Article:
Plaintiffs contended in the trial court that over and above the requirement under CEQA for a negative declaration or an Environmental Impact Report (hereinafter "EIR") with respect to the adoption of the drilling district ordinances a new negative declaration or EIR was required as a condition precedent to the determination of the drill site and of the conditions for drilling. This contention was opposed by Occidental on the ground that it constituted a collateral attack upon the action of the associate zoning administrator and the Board of Zoning Appeals of the City of Los Angeles in a proceeding to which the city was not a party. The court's comment, quoted above, to the effect that he had "enough trouble with the coastal zoning matter" suggests acceptance of Occidental's contention that compliance with CEQA was not an issue to be determined in this action. There was, however, included as a finding of fact the following conclusion: "32. All permits required as a necessary prerequisite to said work performed on January 31, 1973 had been obtained prior to the time the work was done. None of said work was prohibited by law." And conclusion of law No. 1 read as follows: "1. Occidental Petroleum Corporation commenced physical onsite construction on January 31, 1973. The construction performed that day was substantial and lawful and performed in good faith."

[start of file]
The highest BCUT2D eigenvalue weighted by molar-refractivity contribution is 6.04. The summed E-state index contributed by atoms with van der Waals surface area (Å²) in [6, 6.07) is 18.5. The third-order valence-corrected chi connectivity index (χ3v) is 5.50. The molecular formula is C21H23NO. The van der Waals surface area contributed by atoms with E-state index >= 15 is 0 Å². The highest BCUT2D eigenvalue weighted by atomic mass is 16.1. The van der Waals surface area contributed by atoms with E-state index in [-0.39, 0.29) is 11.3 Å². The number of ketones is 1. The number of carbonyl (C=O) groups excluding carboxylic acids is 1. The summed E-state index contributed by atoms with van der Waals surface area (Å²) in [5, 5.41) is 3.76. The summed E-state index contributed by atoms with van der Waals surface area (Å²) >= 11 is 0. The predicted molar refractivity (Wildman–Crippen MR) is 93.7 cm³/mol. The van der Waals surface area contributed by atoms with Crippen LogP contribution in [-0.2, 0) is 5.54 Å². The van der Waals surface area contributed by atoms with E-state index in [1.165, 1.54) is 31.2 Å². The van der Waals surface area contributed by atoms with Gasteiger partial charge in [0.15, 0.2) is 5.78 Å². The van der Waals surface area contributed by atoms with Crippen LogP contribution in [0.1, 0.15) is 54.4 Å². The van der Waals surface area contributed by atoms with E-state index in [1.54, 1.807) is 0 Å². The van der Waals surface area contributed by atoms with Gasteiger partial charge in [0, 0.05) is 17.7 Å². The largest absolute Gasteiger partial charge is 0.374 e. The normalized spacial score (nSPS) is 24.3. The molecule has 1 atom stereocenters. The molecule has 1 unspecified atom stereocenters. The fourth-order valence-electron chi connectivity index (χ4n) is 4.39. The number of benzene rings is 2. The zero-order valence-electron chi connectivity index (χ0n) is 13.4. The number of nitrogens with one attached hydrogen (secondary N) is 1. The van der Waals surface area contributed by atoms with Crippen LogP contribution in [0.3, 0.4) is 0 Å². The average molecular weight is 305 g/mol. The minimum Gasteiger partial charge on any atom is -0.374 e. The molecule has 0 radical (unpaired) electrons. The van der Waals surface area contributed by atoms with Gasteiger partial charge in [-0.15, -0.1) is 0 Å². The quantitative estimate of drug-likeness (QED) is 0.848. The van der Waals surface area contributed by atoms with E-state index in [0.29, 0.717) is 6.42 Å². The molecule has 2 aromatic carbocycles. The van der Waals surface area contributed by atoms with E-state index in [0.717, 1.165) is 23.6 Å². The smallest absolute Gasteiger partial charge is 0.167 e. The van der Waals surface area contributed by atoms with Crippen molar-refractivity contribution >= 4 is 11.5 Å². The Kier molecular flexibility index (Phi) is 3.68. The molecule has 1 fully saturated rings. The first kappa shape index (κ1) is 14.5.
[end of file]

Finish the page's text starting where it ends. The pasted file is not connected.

The effect of the decision of our Supreme Court in No Oil, Inc., rendered December 10, 1974, holding that the three drilling district ordinances were not validly enacted, therefore, poses a primary issue on this appeal.
Defendants contend that the decision of the Supreme Court in No Oil, Inc. has no effect upon the propriety of the judgment rendered in this action because (1) the requirement of "substantial lawful construction" stated in San Diego Coast Regional Com. v. See the Sea, Limited, supra, was satisfied by compliance, "in good faith, with all existing city ordinances and procedures" despite subsequent invalidation of such ordinances, (2) that the Supreme Court decision in No Oil, Inc. did not declare the drilling ordinances void ab initio, only voidable, (3) that the claimed invalidity of the drilling ordinances was not and could not have been raised in this litigation by plaintiffs in the trial court (because it was a collateral attack upon the ordinances) and that such claim is therefore not available on appeal, and (4) that the judgment of the trial court herein is not subject to attack on the basis of an occurrence subsequent to its rendition. The issues thus presented are: